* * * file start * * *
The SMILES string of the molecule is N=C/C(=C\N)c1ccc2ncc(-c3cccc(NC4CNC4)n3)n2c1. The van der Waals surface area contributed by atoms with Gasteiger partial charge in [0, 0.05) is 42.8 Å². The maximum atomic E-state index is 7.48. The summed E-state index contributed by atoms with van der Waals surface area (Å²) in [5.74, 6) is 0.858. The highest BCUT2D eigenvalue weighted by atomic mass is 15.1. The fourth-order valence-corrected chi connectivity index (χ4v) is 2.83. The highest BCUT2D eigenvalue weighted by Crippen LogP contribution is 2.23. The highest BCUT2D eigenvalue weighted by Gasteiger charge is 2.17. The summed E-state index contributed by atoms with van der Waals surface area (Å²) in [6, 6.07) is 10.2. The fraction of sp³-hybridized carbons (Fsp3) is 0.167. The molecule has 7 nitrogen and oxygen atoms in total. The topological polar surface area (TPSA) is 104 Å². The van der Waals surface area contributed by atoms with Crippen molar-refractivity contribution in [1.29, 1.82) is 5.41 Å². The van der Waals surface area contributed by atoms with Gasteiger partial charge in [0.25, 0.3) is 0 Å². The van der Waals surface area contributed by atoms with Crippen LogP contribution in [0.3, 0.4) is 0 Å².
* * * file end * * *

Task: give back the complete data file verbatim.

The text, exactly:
The SMILES string of the molecule is N=C/C(=C\N)c1ccc2ncc(-c3cccc(NC4CNC4)n3)n2c1. The van der Waals surface area contributed by atoms with Gasteiger partial charge in [0, 0.05) is 42.8 Å². The maximum atomic E-state index is 7.48. The summed E-state index contributed by atoms with van der Waals surface area (Å²) in [5.74, 6) is 0.858. The highest BCUT2D eigenvalue weighted by atomic mass is 15.1. The fourth-order valence-corrected chi connectivity index (χ4v) is 2.83. The highest BCUT2D eigenvalue weighted by Crippen LogP contribution is 2.23. The highest BCUT2D eigenvalue weighted by Gasteiger charge is 2.17. The summed E-state index contributed by atoms with van der Waals surface area (Å²) in [6, 6.07) is 10.2. The fraction of sp³-hybridized carbons (Fsp3) is 0.167. The molecule has 7 nitrogen and oxygen atoms in total. The topological polar surface area (TPSA) is 104 Å². The van der Waals surface area contributed by atoms with Crippen molar-refractivity contribution in [1.29, 1.82) is 5.41 Å². The van der Waals surface area contributed by atoms with Gasteiger partial charge in [0.25, 0.3) is 0 Å². The van der Waals surface area contributed by atoms with Crippen LogP contribution in [0.3, 0.4) is 0 Å².